– I assume training is hard, was that the case?
Yoshiko: Once I started, I realised that there was a huge difference between watching and actually doing it. The bumps that wrestlers take in matches may look easy, but they’re really difficult and you have to practice them a lot. In fact you have to start by training your neck, so tenacity is essential.
Even so, because I was in the world that I’d admired since elementary school I was motivated to try out this move or that move, and I enjoyed it. I was really happy when I learnt new moves.
I want people to see me as a professional wrestler
– What is your normal training like?
Yoshiko: We start with a warm up, then we do “foundational” muscle training and running, practice bumps and moves, and sparring (match-style practice). The wrestling promotion I belong to, SEAdLINNNG, has a different practice routine every time so I never get bored.
– I assume that actually doing a match is a whole different kind of enjoyment?
Yoshiko: That’s right, we fight for the fans in matches so it’s very enjoyable and gratifying to hear the cheers and support… The power of the audience is honestly amazing. When you win and you are happy together, or when you lose and you are sad together – it’s so important. It’s because of the fans that we can stand in the ring and get stronger. I’m able to work hard because I want to make them happy.
– You are fearless in your matches.
Yoshiko: When I get on stage, it’s like a switch is flipped. It’s like I become another me. In other words, I become a version of myself that is aware of their surroundings. Because when you’re in the ring people are looking at you from all sides.
– So when you’re making sweets…?
Yoshiko: It’s “my true self.” It’s my off-duty face. I make a lot of things on my own, so I feel like I’m immersed in my own private world. When I’m stressed I really want to make sweets, so sometimes I’ve started in the middle of the night.
– Of course. So the two balance each other out. Your [TikTok] videos have become hugely popular on social media, what are your thoughts on that?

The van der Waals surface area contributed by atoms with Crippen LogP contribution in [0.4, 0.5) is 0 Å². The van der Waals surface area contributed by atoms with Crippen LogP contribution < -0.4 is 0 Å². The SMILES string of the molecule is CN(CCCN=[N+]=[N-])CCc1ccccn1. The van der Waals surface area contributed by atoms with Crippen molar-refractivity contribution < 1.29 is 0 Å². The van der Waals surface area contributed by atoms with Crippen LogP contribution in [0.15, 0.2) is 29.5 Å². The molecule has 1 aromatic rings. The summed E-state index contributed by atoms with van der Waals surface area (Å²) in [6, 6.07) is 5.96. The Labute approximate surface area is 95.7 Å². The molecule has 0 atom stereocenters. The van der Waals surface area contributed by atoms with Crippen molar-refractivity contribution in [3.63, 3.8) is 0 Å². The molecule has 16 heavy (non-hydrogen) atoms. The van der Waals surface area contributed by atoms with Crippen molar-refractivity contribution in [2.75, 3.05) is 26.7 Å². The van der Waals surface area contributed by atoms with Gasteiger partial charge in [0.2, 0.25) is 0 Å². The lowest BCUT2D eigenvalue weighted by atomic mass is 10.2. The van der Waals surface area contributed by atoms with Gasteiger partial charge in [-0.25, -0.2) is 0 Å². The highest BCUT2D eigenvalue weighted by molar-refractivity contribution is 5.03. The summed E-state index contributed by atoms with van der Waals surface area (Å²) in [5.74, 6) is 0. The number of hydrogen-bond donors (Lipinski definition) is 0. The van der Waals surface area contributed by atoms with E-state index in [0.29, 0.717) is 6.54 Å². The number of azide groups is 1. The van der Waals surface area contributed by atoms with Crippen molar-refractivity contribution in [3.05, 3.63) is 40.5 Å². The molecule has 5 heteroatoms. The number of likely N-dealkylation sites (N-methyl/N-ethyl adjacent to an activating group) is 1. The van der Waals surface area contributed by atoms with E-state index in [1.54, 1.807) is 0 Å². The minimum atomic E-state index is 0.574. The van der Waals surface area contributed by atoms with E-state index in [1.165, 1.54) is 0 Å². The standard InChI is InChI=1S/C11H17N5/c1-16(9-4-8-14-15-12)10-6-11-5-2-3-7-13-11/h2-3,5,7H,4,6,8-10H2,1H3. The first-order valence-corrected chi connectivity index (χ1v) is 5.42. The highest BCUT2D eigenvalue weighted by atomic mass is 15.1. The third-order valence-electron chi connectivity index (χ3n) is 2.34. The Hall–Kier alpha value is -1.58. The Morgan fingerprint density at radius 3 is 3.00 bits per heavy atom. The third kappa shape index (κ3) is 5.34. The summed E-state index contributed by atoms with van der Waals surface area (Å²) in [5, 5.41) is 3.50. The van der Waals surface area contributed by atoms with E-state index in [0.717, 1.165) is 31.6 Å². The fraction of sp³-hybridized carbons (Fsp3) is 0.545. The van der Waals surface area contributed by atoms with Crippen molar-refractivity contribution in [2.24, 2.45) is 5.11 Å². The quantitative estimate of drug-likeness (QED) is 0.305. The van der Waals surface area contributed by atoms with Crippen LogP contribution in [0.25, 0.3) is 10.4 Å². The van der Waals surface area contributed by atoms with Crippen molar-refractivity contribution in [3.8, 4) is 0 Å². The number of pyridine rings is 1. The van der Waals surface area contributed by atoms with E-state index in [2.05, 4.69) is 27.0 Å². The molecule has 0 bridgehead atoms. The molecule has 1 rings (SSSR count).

Yoshiko: I didn’t know much about TikTok before I started, so I was surprised by how far it could spread. I started because I wanted to do something to entertain the fans when we were in the middle of isolating at home and we couldn’t put on matches, or even see much hope in the future. Now that lots of people outside the world of wrestling have seen my videos I want to make the most of this opportunity and have them see me as a pro wrestler.
– I want to come and see you wrestle, but when the wrestling spills into the audience it’s kind of scary…!
Yoshiko: Don’t worry, the other wrestlers will protect you!
– Got it! In your opinion, what is the appeal of pro wrestling?
Yoshiko: In pro wrestling, the fight is life itself. You stand up against difficulties, and even if you get beaten up the people around you support you to get back up. But at the end of the day you win with your own strength, and the crowd’s support. There’s a story in every fight, so I hope that you’ll come and see it with your own eyes.
– What are your goals and dreams for the future?
Yoshiko: My goal is to fill Korakuen Hall, the spiritual home of wrestling. In order to that, I have to increase the number of new fans, so I will continue to work hard to get the word out about wrestling. My dream is to have a packed hall of fans all cheering for me. Right now I have the belt so I’d like to wrestle in front of a lot of fans who have come to see me.
When talking about pro wrestling or sweets making, she always says things like “I like to see the fans happy,” or “I like to see people’s happy faces when I give them sweets,” and I was impressed how she talks about putting other people first. I learnt that Yoshiko-san’s strength is underpinned by a kind heart that always thinks of others.